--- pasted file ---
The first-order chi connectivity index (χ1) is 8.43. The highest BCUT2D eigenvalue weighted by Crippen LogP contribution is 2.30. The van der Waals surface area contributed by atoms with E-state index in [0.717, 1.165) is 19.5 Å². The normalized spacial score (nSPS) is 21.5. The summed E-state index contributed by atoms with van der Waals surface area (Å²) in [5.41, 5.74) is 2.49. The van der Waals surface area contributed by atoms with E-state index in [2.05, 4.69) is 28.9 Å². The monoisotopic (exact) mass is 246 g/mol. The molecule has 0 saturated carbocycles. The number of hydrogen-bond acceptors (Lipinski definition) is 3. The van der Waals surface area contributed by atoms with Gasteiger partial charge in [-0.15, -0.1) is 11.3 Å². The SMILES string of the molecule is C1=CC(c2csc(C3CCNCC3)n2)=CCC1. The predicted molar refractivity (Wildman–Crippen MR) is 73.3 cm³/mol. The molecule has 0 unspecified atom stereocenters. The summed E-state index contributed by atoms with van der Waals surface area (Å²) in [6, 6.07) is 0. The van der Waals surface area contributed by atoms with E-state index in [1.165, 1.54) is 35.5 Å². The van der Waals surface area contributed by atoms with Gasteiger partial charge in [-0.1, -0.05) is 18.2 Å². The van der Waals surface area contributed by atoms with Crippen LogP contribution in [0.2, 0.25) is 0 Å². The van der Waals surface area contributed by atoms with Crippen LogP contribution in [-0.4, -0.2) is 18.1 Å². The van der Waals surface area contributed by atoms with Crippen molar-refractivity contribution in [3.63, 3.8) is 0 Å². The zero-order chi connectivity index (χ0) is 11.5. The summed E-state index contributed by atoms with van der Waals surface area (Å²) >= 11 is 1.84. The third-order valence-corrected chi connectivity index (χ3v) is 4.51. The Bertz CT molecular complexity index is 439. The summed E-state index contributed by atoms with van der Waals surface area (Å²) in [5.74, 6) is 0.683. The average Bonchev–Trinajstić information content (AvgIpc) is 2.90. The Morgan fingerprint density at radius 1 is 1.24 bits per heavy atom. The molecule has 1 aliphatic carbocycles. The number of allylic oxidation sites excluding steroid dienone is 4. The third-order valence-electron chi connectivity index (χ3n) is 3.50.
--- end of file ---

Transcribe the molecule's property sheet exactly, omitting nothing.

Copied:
The first-order chi connectivity index (χ1) is 8.43. The highest BCUT2D eigenvalue weighted by Crippen LogP contribution is 2.30. The van der Waals surface area contributed by atoms with E-state index in [0.717, 1.165) is 19.5 Å². The normalized spacial score (nSPS) is 21.5. The summed E-state index contributed by atoms with van der Waals surface area (Å²) in [5.41, 5.74) is 2.49. The van der Waals surface area contributed by atoms with E-state index in [2.05, 4.69) is 28.9 Å². The monoisotopic (exact) mass is 246 g/mol. The molecule has 0 saturated carbocycles. The number of hydrogen-bond acceptors (Lipinski definition) is 3. The van der Waals surface area contributed by atoms with Gasteiger partial charge in [-0.15, -0.1) is 11.3 Å². The SMILES string of the molecule is C1=CC(c2csc(C3CCNCC3)n2)=CCC1. The predicted molar refractivity (Wildman–Crippen MR) is 73.3 cm³/mol. The molecule has 0 unspecified atom stereocenters. The summed E-state index contributed by atoms with van der Waals surface area (Å²) in [6, 6.07) is 0. The van der Waals surface area contributed by atoms with E-state index in [1.165, 1.54) is 35.5 Å². The van der Waals surface area contributed by atoms with Gasteiger partial charge in [-0.1, -0.05) is 18.2 Å². The van der Waals surface area contributed by atoms with Crippen LogP contribution in [0.2, 0.25) is 0 Å². The van der Waals surface area contributed by atoms with Crippen LogP contribution in [-0.4, -0.2) is 18.1 Å². The van der Waals surface area contributed by atoms with Crippen molar-refractivity contribution in [3.63, 3.8) is 0 Å². The zero-order chi connectivity index (χ0) is 11.5. The summed E-state index contributed by atoms with van der Waals surface area (Å²) >= 11 is 1.84. The third-order valence-corrected chi connectivity index (χ3v) is 4.51. The Bertz CT molecular complexity index is 439. The summed E-state index contributed by atoms with van der Waals surface area (Å²) in [5.74, 6) is 0.683. The average Bonchev–Trinajstić information content (AvgIpc) is 2.90. The Morgan fingerprint density at radius 1 is 1.24 bits per heavy atom. The molecule has 1 aliphatic carbocycles. The number of allylic oxidation sites excluding steroid dienone is 4. The third-order valence-electron chi connectivity index (χ3n) is 3.50.